I wish you all the best, please feel free to update us.View Thread
More typically patients who had a lumbar decompressive laminectomy with fusion report improvement in their lower extremity symptoms before they report improvement in their back pain. I therefore tell my patients that the predictability for success with this operation is higher for relief of lower extremity pain with standing and walking than it is for relief of back pain. In your case your experience is somewhat atypically the opposite. Though I am pleased to hear your back pain is much improved, it appears that you are still having significant claudication symptoms affecting both your lower extremities. I agree with your surgeon that nerves may take long to recover after chronic compression, and unfortunately, sometimes permanent nerve demage can presist despite an otherwise successful decompression. Nevertheless, at 9 months post surgery consideration can be given to obtaining updated images (MRI and/or CT) to look for compression at the operated and possibly other levels. Other underlying causes of lower extremity claudication should also be reconsidered such as vascular causes, for example. I am confident your surgeon will perform the appropriate workup. Don't be discouraged and I hope you will continue to progressively improve.View Thread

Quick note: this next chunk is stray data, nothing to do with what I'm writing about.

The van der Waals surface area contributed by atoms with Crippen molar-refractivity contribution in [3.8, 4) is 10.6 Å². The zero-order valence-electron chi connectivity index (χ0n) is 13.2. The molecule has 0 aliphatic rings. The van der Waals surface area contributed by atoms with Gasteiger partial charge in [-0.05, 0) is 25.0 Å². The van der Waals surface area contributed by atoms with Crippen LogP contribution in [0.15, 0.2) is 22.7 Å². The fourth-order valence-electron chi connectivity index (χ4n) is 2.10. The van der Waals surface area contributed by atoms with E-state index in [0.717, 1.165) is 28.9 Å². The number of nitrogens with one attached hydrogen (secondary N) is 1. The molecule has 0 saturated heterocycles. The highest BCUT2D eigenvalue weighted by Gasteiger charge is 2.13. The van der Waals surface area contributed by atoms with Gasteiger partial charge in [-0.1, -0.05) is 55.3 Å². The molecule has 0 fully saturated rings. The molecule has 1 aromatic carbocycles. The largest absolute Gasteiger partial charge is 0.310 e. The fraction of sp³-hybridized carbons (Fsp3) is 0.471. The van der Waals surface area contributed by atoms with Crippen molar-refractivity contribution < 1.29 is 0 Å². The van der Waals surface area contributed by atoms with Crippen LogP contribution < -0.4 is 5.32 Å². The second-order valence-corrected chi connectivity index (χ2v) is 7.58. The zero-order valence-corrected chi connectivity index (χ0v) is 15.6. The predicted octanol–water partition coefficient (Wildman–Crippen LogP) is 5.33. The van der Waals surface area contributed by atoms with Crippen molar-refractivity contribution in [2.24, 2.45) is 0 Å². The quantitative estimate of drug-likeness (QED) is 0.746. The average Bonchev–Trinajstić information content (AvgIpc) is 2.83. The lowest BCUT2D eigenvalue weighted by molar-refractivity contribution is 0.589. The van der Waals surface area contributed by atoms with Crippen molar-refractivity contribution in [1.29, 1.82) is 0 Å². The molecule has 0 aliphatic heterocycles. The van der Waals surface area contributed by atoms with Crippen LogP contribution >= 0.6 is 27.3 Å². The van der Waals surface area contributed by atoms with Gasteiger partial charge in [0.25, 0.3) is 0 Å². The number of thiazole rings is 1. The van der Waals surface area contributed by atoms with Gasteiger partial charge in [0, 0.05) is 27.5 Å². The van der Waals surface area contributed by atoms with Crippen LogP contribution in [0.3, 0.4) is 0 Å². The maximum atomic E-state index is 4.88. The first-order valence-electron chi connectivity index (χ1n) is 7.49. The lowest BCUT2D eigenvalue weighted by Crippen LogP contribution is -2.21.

Though the MRI report points out to multiple disc herniations and other abnormalities it does not appear particularly concerning in terms of stenosis or instability. However, the interpretation of the study is meaningless without:
1- Your surgeon looking at the actual images 2- Your surgeon interpreting the findings in the context of your history, symptoms, and clinical examination.
Please make sure to bring the actual images to your surgeon or pain management physician on your follow up visit.